Once Mexico’s booze of ‘drunks,’ mezcal earns respect
SANTIAGO MATATLÁN, Mexico – Once derided as a drink for destitute drunkards, Mexico’s smoky-flavored mezcal liquor has come out of the shadows to become a trendy booze in fashionable bars from Mexico City to Sydney.
The booming demand for tequila’s less known ancestor may even be too good for the cactus-like plant that’s used to make mezcal, maguey, which is now in high demand for a variety of products.
In the southern state of Oaxaca, mezcal’s heartland, producers still use rustic tools to make the spirit in small distilleries known as palenques.
Maguey, which is also known as agave, is roasted and then crushed into pulp in a stone wheel pulled by a horse before being distilled into the drink with an alcohol content of at least 45 percent.
Founded in 1840, the Cortés family owns one of the oldest palenques in the town of Santiago Matatlán, the cradle of mezcal, where workers use axes to cut the tough, green leaves of maguey.
Times were tougher just 10 years ago, when many distilleries closed up shop. The Cortés family, however, persevered even when they practically were giving bottles away for free.
But distillers say the “drink of the poor and drunks” began to be seen as a boutique booze around 2010, attracting more and more consumers in bohemian bars of Mexico City and abroad.
Production soared by 143 percent to 2.5 million liters (660,000 gallons) in 2013 compared to the previous year, while exports jumped by 12 percent to nearly one million liters.
Some 105 brands are now sold in 31 countries. But mezcal still amounts to just 1.1 percent of Mexico’s signature liquor, tequila.
The Cortés family exports 70 percent of its production to the United States, Europe and Australia, selling bottles at $100 apiece.
Gateway to the gods
Asis Cortés, a 27-year-old in charge of marketing and design, is proud of being part of the sixth generation of the family that produces mezcal.
“We are thankful because the people who have been interested in taking mezcal to other countries have been taking it as a drink that is part of our culture, not as a mere alcoholic drink,” Cortés told AFP.
While the drink has become fashionable, it has medicinal purposes in villages in the valley and hills of Oaxaca, where it lives up to the saying, “For everything bad, mezcal; for everything good, the same.”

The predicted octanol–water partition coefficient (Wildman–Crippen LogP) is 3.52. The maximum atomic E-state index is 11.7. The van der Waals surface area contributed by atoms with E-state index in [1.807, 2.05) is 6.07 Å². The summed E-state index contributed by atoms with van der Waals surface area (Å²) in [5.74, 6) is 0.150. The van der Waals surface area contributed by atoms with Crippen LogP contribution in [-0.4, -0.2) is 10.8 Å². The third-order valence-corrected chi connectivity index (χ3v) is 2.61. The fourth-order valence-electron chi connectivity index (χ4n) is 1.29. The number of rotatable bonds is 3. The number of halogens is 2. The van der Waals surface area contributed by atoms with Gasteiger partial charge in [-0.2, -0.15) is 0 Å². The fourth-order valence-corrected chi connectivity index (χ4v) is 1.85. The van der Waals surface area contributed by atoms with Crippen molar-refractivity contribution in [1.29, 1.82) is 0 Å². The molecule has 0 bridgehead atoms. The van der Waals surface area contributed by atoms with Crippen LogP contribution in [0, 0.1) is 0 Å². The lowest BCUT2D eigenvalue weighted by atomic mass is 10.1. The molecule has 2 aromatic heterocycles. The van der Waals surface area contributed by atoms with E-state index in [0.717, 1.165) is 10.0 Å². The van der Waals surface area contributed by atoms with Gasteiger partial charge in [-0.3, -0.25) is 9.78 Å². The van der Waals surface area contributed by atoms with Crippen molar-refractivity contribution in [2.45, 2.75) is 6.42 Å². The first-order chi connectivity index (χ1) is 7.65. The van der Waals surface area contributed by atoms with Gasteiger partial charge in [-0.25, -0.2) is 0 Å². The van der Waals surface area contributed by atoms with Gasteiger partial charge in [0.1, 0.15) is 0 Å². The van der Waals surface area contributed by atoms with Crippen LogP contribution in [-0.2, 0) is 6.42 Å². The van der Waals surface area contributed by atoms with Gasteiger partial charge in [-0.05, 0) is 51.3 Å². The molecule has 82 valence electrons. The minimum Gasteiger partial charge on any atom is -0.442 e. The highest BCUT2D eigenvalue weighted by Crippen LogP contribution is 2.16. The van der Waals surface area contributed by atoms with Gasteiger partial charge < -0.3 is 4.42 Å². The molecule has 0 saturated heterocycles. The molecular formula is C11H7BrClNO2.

In Oaxaca, which has a large indigenous community, mezcal is seen by many as a near magical gateway “with ancestors, with the land, with the gods and with oneself,” Cortés said.
Making mezcal requires patience.
There are more than 30 species of maguey that can produce mezcal but only one type known as espadín is easy to grow, and it takes seven years to mature.
The other varieties grow in the wild in the hills and take 35 years to grow.
Producing 200 liters under the supervision of a “maestro mezcalero” can take one month.
While gourmet markets value such artisanal craft, 60 percent of mezcal is now made industrially in large distilleries as high demand has attracted large drink-makers like Coca-Cola.
But the big companies are also betting on the traditional ways of making mezcal.
“As a producer, you simply have to tell the big companies how much you can produce so you don’t lose the artisanal aspect,” said Joel Santiago, a maestro mezcalero who makes espadín mezcal for a company linked to tequila company José Cuervo.
“Thanks to them, however, mezcal reaches any location,” Santiago said.
Mezcal is the forefather of tequila, which used to be known “wine of tequila mezcal” until authorities renamed it simply tequila in the 1950s.
By law, tequila must contain at least 51 percent of sugars from blue agave, the maguey variety that sprouts all over the western state of Jalisco.
But tequila makers are grabbing maguey from Oaxaca to make their liquor, either to cut costs or because their cloned blue agave are often plagued by disease.
Many Jalisco companies that make sweet products like agave honey are also massively buying maguey needed for mezcal production.
Abel Alcantara, president of the Mezcal Maestros Association, said the overwhelming demand for the plant threatens to trigger “an environmental catastrophe.”
Authorities deny that maguey faces a deforestation crisis but they acknowledge that the booming demand requires them to make better plans for the upkeep of the popular plant.
In San Baltazar Chichicapam, Oaxaca, the Sánchez family also has been producing mezcal for generations:
Watch a Fusion video on the Sánchez family’s history by documentary filmmaker John Dickie:
Visit Mezcal Pierde Almas Facebook page here. And here’s some music for drinking mezcal:
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